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ROBERT SIEGEL, host:

From NPR News, this is ALL THINGS CONSIDERED. I'm Robert Siegel.

MICHELE NORRIS, host:

And I'm Michele Norris. Crude oil prices rose again today, this despite Saudi Arabia's promise over the weekend to increase oil production. Costly crude oil has pushed gas prices over $4 a gallon. That's got Americans doing what they can to cut back at the pump, and many in Washington eager to show their concern. As NPR's Scott Horsley reports, politicians have identified a new bogeyman to blame for soaring oil prices.

SCOTT HORSLEY: There have been a lot of explanations offered for the doubling of crude oil prices over the last year: a weak dollar, strong demand overseas, greedy oil companies, stubborn OPEC. The latest culprit singled out on Capitol Hill and the campaign trail is oil speculators. Here's John McCain last week in Houston.

Senator JOHN McCAIN (Republican, Arizona; Republican Presidential Candidate): We all know that some people on Wall Street are not above gaming the system. When you have enough speculators betting on the rising price of oil, that itself can cause oil prices to keep on rising.

HORSLEY: Barack Obama chimed in from his campaign plane.

Senator BARACK OBAMA (Democrat, Illinois; Democratic Presidential Candidate): Big investors or purchasers or buyers can artificially jack up the price of oil in order to secure short-term profits.

HORSLEY: Both presidential candidates have called for more government oversight of oil speculators, and Congress has been busy holding hearings on the subject, including one today by a House subcommittee.

The subcommittee found that speculators are responsible for about 70 percent of all the oil traded on the New York Mercantile Exchange. That's up from less than 40 percent at the beginning of the decade. Michael Masters, who runs a capital management company, testified at the hearing that speculators such as hedge funds and investment banks aren't like the traditional players in the market who actually depend on oil. They're simply placing a bet that the price of oil - and in some cases other commodities - will rise.

Mr. MICHAEL MASTERS (Masters Capital Management): If a pension fund decides to allocate $100 million to a commodity index, the $40 million that consequently flows into West Texas Intermediate Crude Oil has nothing to do with the real-world supply or demand for crude oil.

HORSLEY: In other words, consumers might not be putting any more gasoline in their tanks, but their pension funds may be loading up on oil futures, and Edward Krapels of Energy Security Analysis told lawmakers that growing demand from institutional investors is driving up the price.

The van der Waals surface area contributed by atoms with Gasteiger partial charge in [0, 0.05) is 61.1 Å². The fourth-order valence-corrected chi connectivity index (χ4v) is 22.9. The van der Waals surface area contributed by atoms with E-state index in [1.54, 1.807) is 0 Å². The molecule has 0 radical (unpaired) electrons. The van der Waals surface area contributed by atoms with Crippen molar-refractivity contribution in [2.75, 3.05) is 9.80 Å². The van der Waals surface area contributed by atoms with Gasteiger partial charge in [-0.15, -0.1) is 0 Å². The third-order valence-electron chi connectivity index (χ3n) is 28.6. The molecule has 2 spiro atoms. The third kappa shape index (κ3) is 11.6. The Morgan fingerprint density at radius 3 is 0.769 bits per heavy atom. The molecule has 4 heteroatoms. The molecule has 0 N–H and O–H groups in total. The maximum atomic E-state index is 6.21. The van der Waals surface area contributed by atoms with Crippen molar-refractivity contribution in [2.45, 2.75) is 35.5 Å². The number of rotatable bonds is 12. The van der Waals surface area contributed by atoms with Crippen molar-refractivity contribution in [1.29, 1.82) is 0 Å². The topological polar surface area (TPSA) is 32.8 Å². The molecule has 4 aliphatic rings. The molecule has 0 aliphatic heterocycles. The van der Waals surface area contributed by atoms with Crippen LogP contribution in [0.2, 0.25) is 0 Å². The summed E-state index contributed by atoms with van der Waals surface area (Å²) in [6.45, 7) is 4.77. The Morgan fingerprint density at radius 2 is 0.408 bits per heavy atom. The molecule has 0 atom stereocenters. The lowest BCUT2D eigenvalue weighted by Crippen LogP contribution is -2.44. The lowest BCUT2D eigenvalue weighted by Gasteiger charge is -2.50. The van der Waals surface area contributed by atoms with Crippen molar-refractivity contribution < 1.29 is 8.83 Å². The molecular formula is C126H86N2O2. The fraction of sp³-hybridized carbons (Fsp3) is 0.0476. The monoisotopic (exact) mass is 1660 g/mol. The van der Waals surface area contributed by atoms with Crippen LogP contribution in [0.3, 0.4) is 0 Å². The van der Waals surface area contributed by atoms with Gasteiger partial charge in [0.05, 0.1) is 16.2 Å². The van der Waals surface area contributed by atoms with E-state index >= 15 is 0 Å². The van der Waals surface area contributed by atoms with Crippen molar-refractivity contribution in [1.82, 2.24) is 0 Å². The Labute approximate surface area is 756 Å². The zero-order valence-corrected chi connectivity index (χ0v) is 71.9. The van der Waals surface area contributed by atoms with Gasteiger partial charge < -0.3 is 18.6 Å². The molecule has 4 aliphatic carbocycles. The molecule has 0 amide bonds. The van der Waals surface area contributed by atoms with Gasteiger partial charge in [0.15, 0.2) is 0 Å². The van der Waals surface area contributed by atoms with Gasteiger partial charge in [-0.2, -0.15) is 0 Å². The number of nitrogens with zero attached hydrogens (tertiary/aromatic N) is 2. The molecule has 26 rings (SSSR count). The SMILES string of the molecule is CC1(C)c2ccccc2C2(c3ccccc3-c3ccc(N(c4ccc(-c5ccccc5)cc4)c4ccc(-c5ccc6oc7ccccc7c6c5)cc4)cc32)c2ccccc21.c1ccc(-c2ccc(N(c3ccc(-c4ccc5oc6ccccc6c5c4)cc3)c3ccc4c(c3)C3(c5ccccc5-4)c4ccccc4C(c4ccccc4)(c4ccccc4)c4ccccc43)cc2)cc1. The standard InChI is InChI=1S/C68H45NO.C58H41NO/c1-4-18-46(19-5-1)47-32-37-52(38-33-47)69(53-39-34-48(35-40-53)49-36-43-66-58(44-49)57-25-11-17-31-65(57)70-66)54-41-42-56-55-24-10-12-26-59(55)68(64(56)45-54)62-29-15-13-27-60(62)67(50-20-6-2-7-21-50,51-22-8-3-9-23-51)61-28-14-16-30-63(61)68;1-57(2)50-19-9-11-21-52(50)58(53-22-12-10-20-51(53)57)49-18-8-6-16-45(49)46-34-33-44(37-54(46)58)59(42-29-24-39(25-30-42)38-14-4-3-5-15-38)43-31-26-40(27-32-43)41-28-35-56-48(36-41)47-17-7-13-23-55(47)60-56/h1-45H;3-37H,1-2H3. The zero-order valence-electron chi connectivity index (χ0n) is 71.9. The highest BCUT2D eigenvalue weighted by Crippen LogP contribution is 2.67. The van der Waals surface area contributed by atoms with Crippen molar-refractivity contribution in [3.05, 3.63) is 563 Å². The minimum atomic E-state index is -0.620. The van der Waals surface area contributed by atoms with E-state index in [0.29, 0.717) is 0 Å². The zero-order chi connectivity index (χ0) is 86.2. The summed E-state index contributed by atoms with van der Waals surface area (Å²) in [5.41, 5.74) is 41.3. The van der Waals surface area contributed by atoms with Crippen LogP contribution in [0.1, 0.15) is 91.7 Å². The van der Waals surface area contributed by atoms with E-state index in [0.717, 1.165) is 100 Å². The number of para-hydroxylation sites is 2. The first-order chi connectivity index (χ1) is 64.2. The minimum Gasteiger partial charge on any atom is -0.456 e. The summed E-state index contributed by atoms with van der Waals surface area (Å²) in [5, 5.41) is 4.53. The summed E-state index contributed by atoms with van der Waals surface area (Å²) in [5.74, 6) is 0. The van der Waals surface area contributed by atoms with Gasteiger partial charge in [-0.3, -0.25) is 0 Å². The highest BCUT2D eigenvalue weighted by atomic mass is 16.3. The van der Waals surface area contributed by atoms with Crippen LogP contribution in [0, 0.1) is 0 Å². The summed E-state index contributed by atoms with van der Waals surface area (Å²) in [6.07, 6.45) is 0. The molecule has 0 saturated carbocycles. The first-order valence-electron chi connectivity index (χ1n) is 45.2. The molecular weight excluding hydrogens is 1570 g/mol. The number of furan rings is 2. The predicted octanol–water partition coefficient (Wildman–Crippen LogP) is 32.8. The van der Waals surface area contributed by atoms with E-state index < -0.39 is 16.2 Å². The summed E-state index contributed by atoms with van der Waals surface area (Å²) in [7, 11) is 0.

Mr. EDWARD KRAPELS (Energy Security Analysis): If we lived in a small town, and we had all owned a house, and suddenly a person that has much more money than the rest of us moved in and bid up the price of our houses, the increase in the size of the funds that these people have is so enormous that there can be no doubt that this increase in the demand for paper barrels has bid up the price for paper barrels.

HORSLEY: Not everyone's convinced that speculators are to blame for rising oil prices. The Bush administration has downplayed their role, and Severin Borenstein, who heads the University of California Energy Institute, argues that speculators are chasing high prices, not causing them.

Professor SEVERIN BORENSTEIN (University of California Energy Institute): There is no evidence that the current price of oil is being driven by speculators.

HORSLEY: Still, Congress is looking for ways to rein in speculators, or at least get a clearer picture of what they're up to. And some lawmakers worry that the problem goes beyond speculation to manipulation, especially since much of the oil trading happens out of sight or on lightly regulated markets.

Washington Congressman Jay Inslee recalls what happened in the West Coast electricity market at the beginning of the decade, when traders deliberately withheld power and used other schemes to artificially drive up the price.

Representative JAY INSLEE (Democrat, Washington): Here's one economic principle that I know: Bad things happen in the dark. And that's where these markets are right now, are in the dark. And it's time to shed a little light on them.

HORSLEY: The federal agency that oversees the oil market has already taken some steps to increase transparency. Lawmakers will be considering ways to go further, including rules making it harder for speculators to buy up large quantities of oil and limiting financial speculation in the oil market altogether. Scott Horsley, NPR News.

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